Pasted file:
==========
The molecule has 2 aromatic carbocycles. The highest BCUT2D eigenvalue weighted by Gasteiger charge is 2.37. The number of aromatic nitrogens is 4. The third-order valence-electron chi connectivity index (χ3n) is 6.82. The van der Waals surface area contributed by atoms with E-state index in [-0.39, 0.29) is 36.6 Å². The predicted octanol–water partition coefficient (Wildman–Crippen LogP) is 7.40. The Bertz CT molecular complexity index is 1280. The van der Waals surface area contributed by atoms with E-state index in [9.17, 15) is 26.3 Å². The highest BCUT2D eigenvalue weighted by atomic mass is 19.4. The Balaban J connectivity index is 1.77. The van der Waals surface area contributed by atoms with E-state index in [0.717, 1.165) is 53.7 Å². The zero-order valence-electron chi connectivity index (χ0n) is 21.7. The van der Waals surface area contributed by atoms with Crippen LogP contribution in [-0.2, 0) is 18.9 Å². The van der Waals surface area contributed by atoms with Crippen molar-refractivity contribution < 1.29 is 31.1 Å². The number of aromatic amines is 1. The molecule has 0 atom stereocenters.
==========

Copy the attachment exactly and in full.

The molecule has 2 aromatic carbocycles. The highest BCUT2D eigenvalue weighted by Gasteiger charge is 2.37. The number of aromatic nitrogens is 4. The third-order valence-electron chi connectivity index (χ3n) is 6.82. The van der Waals surface area contributed by atoms with E-state index in [-0.39, 0.29) is 36.6 Å². The predicted octanol–water partition coefficient (Wildman–Crippen LogP) is 7.40. The Bertz CT molecular complexity index is 1280. The van der Waals surface area contributed by atoms with E-state index in [9.17, 15) is 26.3 Å². The highest BCUT2D eigenvalue weighted by atomic mass is 19.4. The Balaban J connectivity index is 1.77. The van der Waals surface area contributed by atoms with E-state index in [0.717, 1.165) is 53.7 Å². The zero-order valence-electron chi connectivity index (χ0n) is 21.7. The van der Waals surface area contributed by atoms with Crippen LogP contribution in [-0.2, 0) is 18.9 Å². The van der Waals surface area contributed by atoms with Crippen molar-refractivity contribution < 1.29 is 31.1 Å². The number of aromatic amines is 1. The molecule has 0 atom stereocenters.